Making potable water from floodwater…NO

As I sit down to write this article, the United States is still reeling from a double hit from Hurricane Harvey and Hurricane Irma.
On top of that, Hurricane José still may be a threat to the northeast of the United States at this time.

I see a lot of talk about purifying water to drink from floodwater. It upsets me to see some of the questions and answers that I have read, and some of the advice that has been given.

People have ideas that they come up with, to treat floodwater, for making it potable. Suggestions I have read include, boiling the water, distilling the water and filtering the water.
In this article I hope to point out to you, why I disagree with these methods, for the average person.

Those that know me understand that I am a big supporter of filters such as Sawyer water filters. I personally have drunk out of many bodies of water, and my idea of taking care of water is to boil and filter for most of my situations. ALWAYS get you water from the cleanest source you can find!

However, floodwater is a different ballgame. Floodwater contains many different things depending on where the flood occurred:
If the flood was in a city where you would have gasoline, oil, human waste, dirt or rotten food,
If the flooding were in a place such as Japan, with Fukushima, you may have flooded radioactive waste,
Floodwater from farms and fields may have pesticides and herbicides fertilizer and waste from animals.

All of these floodwaters can have roadway contaminants, bacteria, heavy metals, herbicides, rusty pipes, products from households and industrial buildings or automobiles that have been flooded.

To remove all of these products from your water a simple boiling a simple distillation or simple filtering will not work.

Testing is done on most floodwaters, in most floodwaters they have found the following list:
bacteria
oil
paint
gas
diesel
kerosene
tar
salt
fertilizer
human and animal waste
drywall
To name a few contaminants…and the list goes on.

Most filters that are bought on the market that are available to the average person, at a reasonable amount, will not remove all of these products.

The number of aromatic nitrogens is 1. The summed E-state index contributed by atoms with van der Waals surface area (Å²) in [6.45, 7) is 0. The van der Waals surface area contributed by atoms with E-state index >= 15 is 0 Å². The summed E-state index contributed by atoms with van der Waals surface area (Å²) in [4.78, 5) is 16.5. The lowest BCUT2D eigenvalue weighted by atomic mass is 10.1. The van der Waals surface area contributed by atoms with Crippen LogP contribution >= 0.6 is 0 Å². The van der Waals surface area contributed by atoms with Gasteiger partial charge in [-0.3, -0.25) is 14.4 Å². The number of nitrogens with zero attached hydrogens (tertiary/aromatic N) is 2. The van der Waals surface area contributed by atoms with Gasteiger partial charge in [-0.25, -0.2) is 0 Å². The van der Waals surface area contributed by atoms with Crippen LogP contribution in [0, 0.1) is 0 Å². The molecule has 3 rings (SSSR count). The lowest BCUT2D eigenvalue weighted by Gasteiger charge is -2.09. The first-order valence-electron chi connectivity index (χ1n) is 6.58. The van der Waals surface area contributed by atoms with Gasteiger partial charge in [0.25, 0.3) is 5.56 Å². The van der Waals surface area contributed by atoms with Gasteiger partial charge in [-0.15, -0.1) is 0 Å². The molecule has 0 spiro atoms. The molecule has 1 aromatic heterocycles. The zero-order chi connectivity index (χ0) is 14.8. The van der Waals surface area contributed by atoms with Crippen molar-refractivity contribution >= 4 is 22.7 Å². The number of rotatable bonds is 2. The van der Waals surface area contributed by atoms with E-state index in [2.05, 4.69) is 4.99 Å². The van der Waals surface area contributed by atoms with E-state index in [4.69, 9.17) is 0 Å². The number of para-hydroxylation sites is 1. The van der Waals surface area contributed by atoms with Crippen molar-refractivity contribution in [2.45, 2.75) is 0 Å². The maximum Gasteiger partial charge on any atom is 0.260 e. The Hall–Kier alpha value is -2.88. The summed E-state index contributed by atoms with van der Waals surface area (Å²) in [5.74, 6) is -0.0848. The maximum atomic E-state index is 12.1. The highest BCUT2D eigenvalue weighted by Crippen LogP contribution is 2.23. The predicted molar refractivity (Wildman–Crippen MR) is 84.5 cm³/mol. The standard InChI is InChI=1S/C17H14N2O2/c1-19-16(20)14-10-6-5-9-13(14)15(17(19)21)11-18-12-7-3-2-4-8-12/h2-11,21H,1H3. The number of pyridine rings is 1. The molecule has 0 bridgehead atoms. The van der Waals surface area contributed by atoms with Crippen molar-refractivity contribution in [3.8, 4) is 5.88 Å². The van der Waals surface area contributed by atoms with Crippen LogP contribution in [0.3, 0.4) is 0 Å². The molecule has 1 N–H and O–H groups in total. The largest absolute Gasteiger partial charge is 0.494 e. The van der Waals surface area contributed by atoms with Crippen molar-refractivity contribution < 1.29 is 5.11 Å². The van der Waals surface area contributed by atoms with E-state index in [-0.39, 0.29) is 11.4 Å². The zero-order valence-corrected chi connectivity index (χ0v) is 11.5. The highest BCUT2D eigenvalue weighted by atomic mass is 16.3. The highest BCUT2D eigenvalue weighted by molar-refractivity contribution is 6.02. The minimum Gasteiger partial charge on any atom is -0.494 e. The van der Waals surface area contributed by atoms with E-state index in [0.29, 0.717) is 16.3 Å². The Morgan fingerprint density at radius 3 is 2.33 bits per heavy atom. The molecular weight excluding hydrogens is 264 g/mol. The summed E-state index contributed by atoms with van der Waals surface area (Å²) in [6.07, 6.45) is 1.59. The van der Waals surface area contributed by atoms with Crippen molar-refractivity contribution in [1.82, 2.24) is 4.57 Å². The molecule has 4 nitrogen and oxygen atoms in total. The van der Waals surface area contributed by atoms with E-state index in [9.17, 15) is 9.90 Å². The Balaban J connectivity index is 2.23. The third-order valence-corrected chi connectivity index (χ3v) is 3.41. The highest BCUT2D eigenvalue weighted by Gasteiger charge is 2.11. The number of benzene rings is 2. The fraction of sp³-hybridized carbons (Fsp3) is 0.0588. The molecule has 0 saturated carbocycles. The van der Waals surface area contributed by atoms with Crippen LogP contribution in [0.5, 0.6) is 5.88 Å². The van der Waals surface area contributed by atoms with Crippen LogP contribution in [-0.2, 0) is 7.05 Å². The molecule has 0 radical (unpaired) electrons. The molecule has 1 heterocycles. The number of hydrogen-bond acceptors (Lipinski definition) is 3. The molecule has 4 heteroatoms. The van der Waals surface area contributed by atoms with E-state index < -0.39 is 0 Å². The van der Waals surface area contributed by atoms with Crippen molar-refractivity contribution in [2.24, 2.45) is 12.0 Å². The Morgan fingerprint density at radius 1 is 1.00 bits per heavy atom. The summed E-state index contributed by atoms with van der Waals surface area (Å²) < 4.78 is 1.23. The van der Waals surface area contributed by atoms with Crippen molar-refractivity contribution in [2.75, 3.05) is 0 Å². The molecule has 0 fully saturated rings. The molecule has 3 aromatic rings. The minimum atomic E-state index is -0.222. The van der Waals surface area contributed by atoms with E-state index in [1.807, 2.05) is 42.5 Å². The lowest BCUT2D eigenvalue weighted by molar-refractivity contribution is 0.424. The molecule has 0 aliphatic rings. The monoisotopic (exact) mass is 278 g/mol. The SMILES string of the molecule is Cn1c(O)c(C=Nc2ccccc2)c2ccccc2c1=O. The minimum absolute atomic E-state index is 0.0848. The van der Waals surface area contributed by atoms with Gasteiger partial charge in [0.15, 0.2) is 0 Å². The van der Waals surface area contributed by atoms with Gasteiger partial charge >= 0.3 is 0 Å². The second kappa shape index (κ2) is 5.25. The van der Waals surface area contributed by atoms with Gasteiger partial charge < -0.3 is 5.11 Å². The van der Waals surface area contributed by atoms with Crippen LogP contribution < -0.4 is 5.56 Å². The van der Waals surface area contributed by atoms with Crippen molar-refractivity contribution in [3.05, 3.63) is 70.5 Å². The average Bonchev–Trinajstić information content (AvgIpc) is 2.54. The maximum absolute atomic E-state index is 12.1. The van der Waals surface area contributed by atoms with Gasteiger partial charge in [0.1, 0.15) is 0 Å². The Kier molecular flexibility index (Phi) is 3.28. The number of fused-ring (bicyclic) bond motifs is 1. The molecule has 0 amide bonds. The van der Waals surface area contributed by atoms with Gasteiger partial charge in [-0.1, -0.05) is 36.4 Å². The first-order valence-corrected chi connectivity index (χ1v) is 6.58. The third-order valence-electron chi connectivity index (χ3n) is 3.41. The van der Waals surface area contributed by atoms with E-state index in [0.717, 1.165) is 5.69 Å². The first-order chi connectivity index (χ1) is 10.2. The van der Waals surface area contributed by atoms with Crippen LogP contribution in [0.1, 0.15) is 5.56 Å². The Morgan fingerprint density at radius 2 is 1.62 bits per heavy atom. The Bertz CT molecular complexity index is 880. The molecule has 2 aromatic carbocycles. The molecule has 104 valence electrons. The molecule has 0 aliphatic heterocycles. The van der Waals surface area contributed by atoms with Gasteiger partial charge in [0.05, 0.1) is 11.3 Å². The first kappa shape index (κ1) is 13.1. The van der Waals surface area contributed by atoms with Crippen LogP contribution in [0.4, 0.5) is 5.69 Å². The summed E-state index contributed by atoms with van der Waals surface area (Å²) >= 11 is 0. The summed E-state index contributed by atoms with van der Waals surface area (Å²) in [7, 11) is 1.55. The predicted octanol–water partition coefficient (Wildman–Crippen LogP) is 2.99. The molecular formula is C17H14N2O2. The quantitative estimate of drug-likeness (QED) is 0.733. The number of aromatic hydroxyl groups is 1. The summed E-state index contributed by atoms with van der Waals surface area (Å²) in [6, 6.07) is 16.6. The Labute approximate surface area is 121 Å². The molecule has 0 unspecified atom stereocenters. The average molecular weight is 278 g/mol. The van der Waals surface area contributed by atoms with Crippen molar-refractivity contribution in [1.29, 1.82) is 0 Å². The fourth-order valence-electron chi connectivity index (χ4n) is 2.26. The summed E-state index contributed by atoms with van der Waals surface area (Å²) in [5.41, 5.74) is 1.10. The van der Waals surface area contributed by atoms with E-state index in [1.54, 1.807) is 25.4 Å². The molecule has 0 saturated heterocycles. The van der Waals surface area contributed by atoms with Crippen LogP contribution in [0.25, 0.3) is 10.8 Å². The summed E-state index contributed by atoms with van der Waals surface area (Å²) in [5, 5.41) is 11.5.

Boiling water will kill the bacteria, but will not remove pesticides and other chemicals.

Distilling the water will remove a lot of the heavy metals but still some things such as gas and certain oils will evaporate and re-condensed with the water.

There are larger machines out there that can be purchased for very high dollars that will remove 99% of these contaminants from floodwater. These machines are normally bought by cities and rescue organizations because of their cost, not the average person.

What I’m trying to say in this article is that your best defense for having drinkable water in a flood is to have bottled water in advance. That also means being able to move that bottle water to keep it out of the flood, so that the bottles themselves, do not become contaminated on the outside.

This is why I suggest that people have cases (multiple) of bottled water from 8 ounces up to 32 ounce sizes in their homes. I suggest these sizes, because the cases can be broken down, and the bottles can be moved individually. Smaller bottles can be handed easier than a 1 gallon container.

You have to be able to physically move the cases of water with you. If you have water stored in 55 gallon drums you’re not going to pick it up and move it to your roof. You’re also probably not going to pick up a 55 gallon drum of water, and move it to your truck or vehicle to take it with you.

Preparing yourself and your loved ones in advance, is a major key for survival.

The old saying is “You can survive for three days without water.”
Here’s a test.. Go 10 hours without a drink and let me know how you feel, sitting comfortably in your home, in your air-conditioning.
After you’ve done this test, think about what you would have to do in an emergency situation. The activity would have to perform, and the stress you would be under.
After you test yourself, could you imagine making your children go without something to drink for that time?

Think about this:
If sick or overheated, an infant can die within a few hours. A child or small adult can be overcome in 12 hours. The average adult can die within 24 to 36.
Three days without water, only applies if you are not moving around, in comfortable surroundings and not under stress or sickness.
An adult in comfortable surroundings in contrast can survive for a week or more with no or very limited water intake, as long as they are in good health, and not exerting themselves. But in no way will it be enjoyable.

So my advice to you, is to have multiple cases of water on hand. This way in the event of a hurricane, tornado or other disaster, you will have clean drinking water readily available.
Storing water in larger containers from 1 gallon and up is a good idea, but being able to transport them is questionable.

In a survival situation you may have to move. Drinkable water is a survival item you must have.

Rich@AroundTheCabin.com
9/16/17

1 Comment on "Making potable water from floodwater…NO"

  1. what a brilliant post, at long last the breath of common sense reaches the masses. there is no one way to treat water but a collection of seperate processes that when combined performs the task required. each needs specific equipment and skills to be done correctly, thank you for your post

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